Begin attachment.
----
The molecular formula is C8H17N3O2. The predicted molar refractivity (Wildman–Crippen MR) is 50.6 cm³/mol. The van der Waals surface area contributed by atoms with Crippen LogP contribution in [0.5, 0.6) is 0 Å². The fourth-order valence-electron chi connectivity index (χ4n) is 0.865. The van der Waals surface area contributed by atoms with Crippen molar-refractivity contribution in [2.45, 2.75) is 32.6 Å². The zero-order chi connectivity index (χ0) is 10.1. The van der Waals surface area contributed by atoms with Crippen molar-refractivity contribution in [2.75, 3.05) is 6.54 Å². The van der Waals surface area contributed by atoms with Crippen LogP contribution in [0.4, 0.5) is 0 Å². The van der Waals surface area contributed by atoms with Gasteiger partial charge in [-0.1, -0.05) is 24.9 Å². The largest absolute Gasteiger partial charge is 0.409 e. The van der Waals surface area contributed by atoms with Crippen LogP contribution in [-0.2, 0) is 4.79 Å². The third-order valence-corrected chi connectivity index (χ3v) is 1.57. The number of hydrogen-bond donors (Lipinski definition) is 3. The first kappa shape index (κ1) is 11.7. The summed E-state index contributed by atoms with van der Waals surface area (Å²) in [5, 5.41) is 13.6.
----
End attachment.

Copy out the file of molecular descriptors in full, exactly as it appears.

The molecular formula is C8H17N3O2. The predicted molar refractivity (Wildman–Crippen MR) is 50.6 cm³/mol. The van der Waals surface area contributed by atoms with Crippen LogP contribution in [0.5, 0.6) is 0 Å². The fourth-order valence-electron chi connectivity index (χ4n) is 0.865. The van der Waals surface area contributed by atoms with Crippen molar-refractivity contribution in [2.45, 2.75) is 32.6 Å². The zero-order chi connectivity index (χ0) is 10.1. The van der Waals surface area contributed by atoms with Crippen molar-refractivity contribution in [2.75, 3.05) is 6.54 Å². The van der Waals surface area contributed by atoms with Crippen LogP contribution in [0.4, 0.5) is 0 Å². The van der Waals surface area contributed by atoms with Gasteiger partial charge in [-0.1, -0.05) is 24.9 Å². The largest absolute Gasteiger partial charge is 0.409 e. The van der Waals surface area contributed by atoms with Crippen LogP contribution in [-0.2, 0) is 4.79 Å². The third-order valence-corrected chi connectivity index (χ3v) is 1.57. The number of hydrogen-bond donors (Lipinski definition) is 3. The first kappa shape index (κ1) is 11.7. The summed E-state index contributed by atoms with van der Waals surface area (Å²) in [5, 5.41) is 13.6.